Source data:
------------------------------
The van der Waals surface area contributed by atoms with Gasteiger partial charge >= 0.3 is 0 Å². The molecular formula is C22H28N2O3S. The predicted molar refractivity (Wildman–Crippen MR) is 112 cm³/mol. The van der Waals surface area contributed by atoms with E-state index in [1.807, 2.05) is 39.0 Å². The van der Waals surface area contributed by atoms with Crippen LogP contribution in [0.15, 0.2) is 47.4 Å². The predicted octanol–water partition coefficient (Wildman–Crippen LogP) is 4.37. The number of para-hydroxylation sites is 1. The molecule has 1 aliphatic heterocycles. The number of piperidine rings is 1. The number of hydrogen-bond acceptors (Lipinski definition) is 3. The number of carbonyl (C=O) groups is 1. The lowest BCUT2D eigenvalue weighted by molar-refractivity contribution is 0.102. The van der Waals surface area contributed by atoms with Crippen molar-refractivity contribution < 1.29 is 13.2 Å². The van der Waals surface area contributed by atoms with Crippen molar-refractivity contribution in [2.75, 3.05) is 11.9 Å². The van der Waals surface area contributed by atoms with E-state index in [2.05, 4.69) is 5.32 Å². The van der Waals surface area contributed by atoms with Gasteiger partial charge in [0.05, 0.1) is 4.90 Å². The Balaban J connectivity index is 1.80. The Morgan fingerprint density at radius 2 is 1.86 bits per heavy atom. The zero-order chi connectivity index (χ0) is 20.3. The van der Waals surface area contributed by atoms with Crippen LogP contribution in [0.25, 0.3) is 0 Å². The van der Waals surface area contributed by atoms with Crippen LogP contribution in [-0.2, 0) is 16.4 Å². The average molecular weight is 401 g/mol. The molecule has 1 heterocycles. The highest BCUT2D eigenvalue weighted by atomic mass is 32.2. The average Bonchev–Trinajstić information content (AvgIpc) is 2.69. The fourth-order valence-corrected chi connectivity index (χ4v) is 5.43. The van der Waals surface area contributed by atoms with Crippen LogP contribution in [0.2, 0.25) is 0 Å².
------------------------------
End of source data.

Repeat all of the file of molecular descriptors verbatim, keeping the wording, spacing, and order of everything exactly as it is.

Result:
The van der Waals surface area contributed by atoms with Gasteiger partial charge >= 0.3 is 0 Å². The molecular formula is C22H28N2O3S. The predicted molar refractivity (Wildman–Crippen MR) is 112 cm³/mol. The van der Waals surface area contributed by atoms with E-state index in [1.807, 2.05) is 39.0 Å². The van der Waals surface area contributed by atoms with Crippen LogP contribution in [0.15, 0.2) is 47.4 Å². The predicted octanol–water partition coefficient (Wildman–Crippen LogP) is 4.37. The number of para-hydroxylation sites is 1. The molecule has 1 aliphatic heterocycles. The number of piperidine rings is 1. The number of hydrogen-bond acceptors (Lipinski definition) is 3. The number of carbonyl (C=O) groups is 1. The lowest BCUT2D eigenvalue weighted by molar-refractivity contribution is 0.102. The van der Waals surface area contributed by atoms with Crippen molar-refractivity contribution < 1.29 is 13.2 Å². The van der Waals surface area contributed by atoms with Crippen molar-refractivity contribution in [2.75, 3.05) is 11.9 Å². The van der Waals surface area contributed by atoms with E-state index in [2.05, 4.69) is 5.32 Å². The van der Waals surface area contributed by atoms with Gasteiger partial charge in [0.05, 0.1) is 4.90 Å². The Balaban J connectivity index is 1.80. The Morgan fingerprint density at radius 2 is 1.86 bits per heavy atom. The zero-order chi connectivity index (χ0) is 20.3. The van der Waals surface area contributed by atoms with Crippen LogP contribution in [0.25, 0.3) is 0 Å². The van der Waals surface area contributed by atoms with Crippen LogP contribution in [-0.2, 0) is 16.4 Å². The average molecular weight is 401 g/mol. The molecule has 1 heterocycles. The highest BCUT2D eigenvalue weighted by atomic mass is 32.2. The average Bonchev–Trinajstić information content (AvgIpc) is 2.69. The fourth-order valence-corrected chi connectivity index (χ4v) is 5.43. The van der Waals surface area contributed by atoms with Crippen LogP contribution in [0.2, 0.25) is 0 Å².